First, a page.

“It’s uncomfortable.” Well, actually, if it has been measured and tailored properly men’s formal wear tends to be extremely comfortable. You may find the bow tie a bit confining if you’re not used to having your collar closed or the idea of wearing a dinner jacket may seem to be inhibiting, but once you ease into your tuxedo, you’ll soon find that it’s designed to make sure that you look and feel good when you stand, sit, walk, dance, etc.

The key is really proper fit and that first starts with choosing the right kind of tuxedo. It should look good on your body type. That may mean going with a vest rather than a cummerbund or choosing a cravat over a bow tie. All bodies are different and some men, because of the type of frame they have, will look good in any style, while others are more limited to what looks good on then. The right style and accessories will help make you feel comfortable. And, as mentioned before, you need to be measured correctly for the tux to fit right. If that happens, after a short period of adjustment, you’ll feel good. (Think, “James Brown.”)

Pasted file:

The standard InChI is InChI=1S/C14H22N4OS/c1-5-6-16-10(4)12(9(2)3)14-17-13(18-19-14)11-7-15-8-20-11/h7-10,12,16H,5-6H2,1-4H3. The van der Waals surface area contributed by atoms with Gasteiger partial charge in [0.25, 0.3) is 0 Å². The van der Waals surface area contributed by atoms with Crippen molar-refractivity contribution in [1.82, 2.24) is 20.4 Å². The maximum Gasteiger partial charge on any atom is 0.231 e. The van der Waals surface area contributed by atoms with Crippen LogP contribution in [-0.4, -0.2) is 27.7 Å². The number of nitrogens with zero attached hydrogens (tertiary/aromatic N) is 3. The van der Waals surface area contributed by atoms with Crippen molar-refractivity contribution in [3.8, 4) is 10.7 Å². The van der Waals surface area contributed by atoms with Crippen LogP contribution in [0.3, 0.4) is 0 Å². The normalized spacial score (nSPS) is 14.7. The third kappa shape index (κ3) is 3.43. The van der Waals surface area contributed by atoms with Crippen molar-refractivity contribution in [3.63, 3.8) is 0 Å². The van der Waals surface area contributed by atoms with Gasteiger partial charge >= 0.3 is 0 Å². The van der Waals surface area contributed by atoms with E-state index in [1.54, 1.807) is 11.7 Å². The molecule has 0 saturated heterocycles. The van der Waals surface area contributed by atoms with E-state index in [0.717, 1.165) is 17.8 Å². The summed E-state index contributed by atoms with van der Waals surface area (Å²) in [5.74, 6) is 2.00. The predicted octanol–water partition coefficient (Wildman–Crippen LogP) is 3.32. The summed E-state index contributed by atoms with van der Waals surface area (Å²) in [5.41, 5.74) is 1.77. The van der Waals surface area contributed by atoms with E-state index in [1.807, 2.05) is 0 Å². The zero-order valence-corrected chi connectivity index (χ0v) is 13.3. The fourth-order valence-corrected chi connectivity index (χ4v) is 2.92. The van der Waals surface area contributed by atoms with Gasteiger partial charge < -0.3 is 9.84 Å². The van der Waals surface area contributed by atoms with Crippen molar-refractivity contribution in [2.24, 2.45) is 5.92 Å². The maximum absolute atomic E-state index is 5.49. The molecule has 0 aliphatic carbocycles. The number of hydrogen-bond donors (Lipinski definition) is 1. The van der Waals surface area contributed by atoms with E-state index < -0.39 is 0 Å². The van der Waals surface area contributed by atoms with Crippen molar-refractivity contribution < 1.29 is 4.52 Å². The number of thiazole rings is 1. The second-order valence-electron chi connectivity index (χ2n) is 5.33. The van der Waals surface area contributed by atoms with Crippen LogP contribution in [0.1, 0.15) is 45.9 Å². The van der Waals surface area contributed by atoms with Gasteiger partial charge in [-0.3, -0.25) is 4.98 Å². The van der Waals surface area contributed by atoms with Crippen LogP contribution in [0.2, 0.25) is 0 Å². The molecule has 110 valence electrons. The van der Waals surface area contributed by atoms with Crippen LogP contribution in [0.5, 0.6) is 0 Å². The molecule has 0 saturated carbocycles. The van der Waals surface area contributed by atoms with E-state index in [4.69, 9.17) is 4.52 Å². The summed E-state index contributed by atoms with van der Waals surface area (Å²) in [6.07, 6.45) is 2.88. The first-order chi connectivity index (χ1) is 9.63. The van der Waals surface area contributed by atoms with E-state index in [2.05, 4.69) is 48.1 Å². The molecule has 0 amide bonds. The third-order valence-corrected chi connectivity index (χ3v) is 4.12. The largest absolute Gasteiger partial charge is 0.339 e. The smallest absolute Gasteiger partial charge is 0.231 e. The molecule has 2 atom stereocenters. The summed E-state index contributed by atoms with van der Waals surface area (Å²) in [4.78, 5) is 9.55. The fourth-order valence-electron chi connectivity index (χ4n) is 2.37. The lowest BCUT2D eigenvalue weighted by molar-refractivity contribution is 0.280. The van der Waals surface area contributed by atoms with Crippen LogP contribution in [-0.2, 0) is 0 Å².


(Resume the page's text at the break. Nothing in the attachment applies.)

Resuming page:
“It’s limiting.” Funny, but even if you’re going with a traditional dinner jacket, you still have plenty of choices from which you can choose to make your tux a bit different or even unique. Some of these have already been discussed, but others include various choices when it comes to tuxedo stud sets and the color of your shirt and even the color of the tux itself. You have two different types of tuxedo shirt collars, two different types of lapels and various accessories from which to choose.